NOW Q&A: Michael McDonald’s Surprising Resurgence

“I thought that when I was 66, if I was still alive, I’d be on a couch somewhere with a channel changer,” says Michael McDonald speaking from his home in Santa Barbara. 

The legendary soft rock/soul singer – Steely Dan, the Doobie Brothers, as well as a celebrated nine-solo-album, 45-year career featuring collaborations with Ray Charles, Chaka Khan and Patti LaBelle – is in between legs of his tour and pondering the next chapter of his life, one that may no longer focus solely on music. 

“I used to spend a lot of time on the piano. I could barely cross the room to get a cup of coffee without getting lost in some idea. Not so much any more; I have to bring myself to task,” he explains. “I find myself wondering [if] maybe there’s totally different pursuits I might want to explore. I like to paint. I’ve always written short stories. I like the idea of getting off the road for a minute, just driving up the coast and renting a little room somewhere near the ocean and sitting at my computer.”

But before McDonald can move into the next phase of career, he’s got an album to tour – 2017’s critically acclaimed Wide Open – and a new audience to embrace: a younger generation of fans have been discovering his music through hip-hop co-signs and collaborations with artists like Thundercat. Chaka V. Grier 

You’re known as a soul musician, but Wide Open incorporates country. Ever considered a country album? 

I’m a big country fan. I remember as a kid when Ray Charles did the Modern Sounds In Country And Western Music record, that’s one of the reasons I became a country fan. I love Hank Williams songs but I love hearing Ray Charles sing them much more. He reached way in and pulled something out of those songs that might have gone undiscovered had he not made that record. I’ve thought about [making a Ray Charles-ish country album] for many years but those are some big shoes to fill.

When you heard I Keep Forgettin’ (Every Time You’re Near) sampled in Regulate by Warren G and Nate Dogg, what were your thoughts? 

They ran the gamut. I wasn’t sure I understood it when it first happened. I remember thinking, gosh, you know, if I had walked into Warner Brothers with one of Sting’s songs that I had re-written a lyric to and sat down with the A&R guys and went, ‘Hey, here’s my new record,’ they might have looked at me like I was nuts. But in the spirit of “all things are possible,” it became a whole genre. It kind of irked me at the time but now I’ve come to accept [it]. I’ve met Warren G and he’s a wonderful guy. And it certainly didn’t hurt me that that record was so big. Kids – that’s the version they grew up listening to. And they prefer Warren’s version. 

It’s come full circle with Thundercat, who was raised on your music and you’re collaborators.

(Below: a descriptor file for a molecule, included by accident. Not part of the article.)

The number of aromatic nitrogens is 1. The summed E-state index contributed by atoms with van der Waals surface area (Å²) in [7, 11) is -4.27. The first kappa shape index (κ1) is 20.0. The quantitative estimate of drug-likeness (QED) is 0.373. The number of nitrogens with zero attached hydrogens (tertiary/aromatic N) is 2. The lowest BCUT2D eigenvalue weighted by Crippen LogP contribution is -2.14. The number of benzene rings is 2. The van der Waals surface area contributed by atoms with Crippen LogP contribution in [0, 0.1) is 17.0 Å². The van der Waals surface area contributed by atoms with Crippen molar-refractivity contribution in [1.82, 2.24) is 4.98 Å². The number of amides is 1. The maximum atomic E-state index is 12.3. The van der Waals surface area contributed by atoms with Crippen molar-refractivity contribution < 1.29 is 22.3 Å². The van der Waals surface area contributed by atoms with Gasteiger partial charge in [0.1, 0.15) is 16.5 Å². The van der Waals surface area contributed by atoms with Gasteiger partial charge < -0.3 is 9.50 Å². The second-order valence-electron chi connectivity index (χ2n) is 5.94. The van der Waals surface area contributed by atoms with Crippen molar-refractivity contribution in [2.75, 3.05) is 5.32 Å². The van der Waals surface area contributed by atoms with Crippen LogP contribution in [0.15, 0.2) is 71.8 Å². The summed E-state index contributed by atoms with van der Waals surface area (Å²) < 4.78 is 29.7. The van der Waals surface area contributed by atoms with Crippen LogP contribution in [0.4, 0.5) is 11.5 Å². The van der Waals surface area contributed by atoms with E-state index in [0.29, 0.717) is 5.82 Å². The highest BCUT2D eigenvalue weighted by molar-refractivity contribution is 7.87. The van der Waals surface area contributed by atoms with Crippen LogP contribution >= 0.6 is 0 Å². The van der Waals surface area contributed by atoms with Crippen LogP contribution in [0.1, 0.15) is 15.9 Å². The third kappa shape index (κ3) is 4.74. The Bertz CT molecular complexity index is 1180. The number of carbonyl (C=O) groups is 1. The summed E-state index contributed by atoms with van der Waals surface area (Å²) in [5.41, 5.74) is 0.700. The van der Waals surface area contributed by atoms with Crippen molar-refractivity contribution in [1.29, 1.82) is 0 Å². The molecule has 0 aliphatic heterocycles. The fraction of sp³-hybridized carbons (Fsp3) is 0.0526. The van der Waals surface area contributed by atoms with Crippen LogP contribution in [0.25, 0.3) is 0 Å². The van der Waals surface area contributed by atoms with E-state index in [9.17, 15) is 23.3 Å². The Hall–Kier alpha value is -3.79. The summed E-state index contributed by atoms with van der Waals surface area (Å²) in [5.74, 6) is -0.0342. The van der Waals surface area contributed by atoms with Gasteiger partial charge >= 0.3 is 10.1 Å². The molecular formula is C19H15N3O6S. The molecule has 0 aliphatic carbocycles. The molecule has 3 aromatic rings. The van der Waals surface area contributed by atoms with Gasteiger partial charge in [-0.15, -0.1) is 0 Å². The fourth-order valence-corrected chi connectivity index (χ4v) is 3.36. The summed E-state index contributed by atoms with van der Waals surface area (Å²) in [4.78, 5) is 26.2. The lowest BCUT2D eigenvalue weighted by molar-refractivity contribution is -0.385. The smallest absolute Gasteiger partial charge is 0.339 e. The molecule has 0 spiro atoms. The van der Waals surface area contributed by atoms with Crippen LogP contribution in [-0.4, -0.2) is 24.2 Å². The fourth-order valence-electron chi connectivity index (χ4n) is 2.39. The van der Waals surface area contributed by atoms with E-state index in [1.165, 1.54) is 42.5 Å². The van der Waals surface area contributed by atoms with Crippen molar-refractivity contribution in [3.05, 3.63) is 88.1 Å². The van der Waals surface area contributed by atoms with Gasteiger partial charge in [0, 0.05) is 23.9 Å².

I’m a huge fan of his. He’s such a great instrumentalist. His music is very original. He brings his own musicality, his own musical invention, and I find that reassuring coming from the era I come from. I hear a lot of music history in it, but it’s such a clever reinvention of more traditional styles of music, which sounds funny to me because I remember when funk music was invented by James Brown. When I think of funk music as a kind of traditional music now, I realize how old I am. But Steve [Bruner, aka Thundercat]’s music is in that funk/fusion/jazz tradition that is very familiar to me. I hear everything from Tower of Power to Earth Wind, & Fire to Herbie Hancock to Stanley Clarke. I hear all these ghosts, but I hear someone who’s really taking the tradition to another level, to a different sonic world. That appeals to me the most in new artists. 

You worked with the late Aretha Franklin on the 1991 track Ever Changing Times. Can you share a memory about that?

Aretha was one of those artists who you remember where you were the moment you first heard her voice. Kind of like everybody knows where they were when Elvis died or the first time you heard the Beatles. I was 15 and my buddy and I were riding to a gig. We went by to pick up our singer, who was older than us. She had Aretha Franklin on the radio and she was like, “You all gotta listen to this girl. She’s phenomenal!” A lot of female artists in that era all had huge productions: strings, horns and embellishments. And here’s this girl [with] her voice soaring above this fairly raw rhythm section and really raw production. You knew you were hearing something special. She was that kind of a musical presence. Iconic from the moment you heard her. 

To be able to sing with her and do a video with her for that little brief period I entered her world, it was an unforgettable experience. 

Originally published at Now Magazine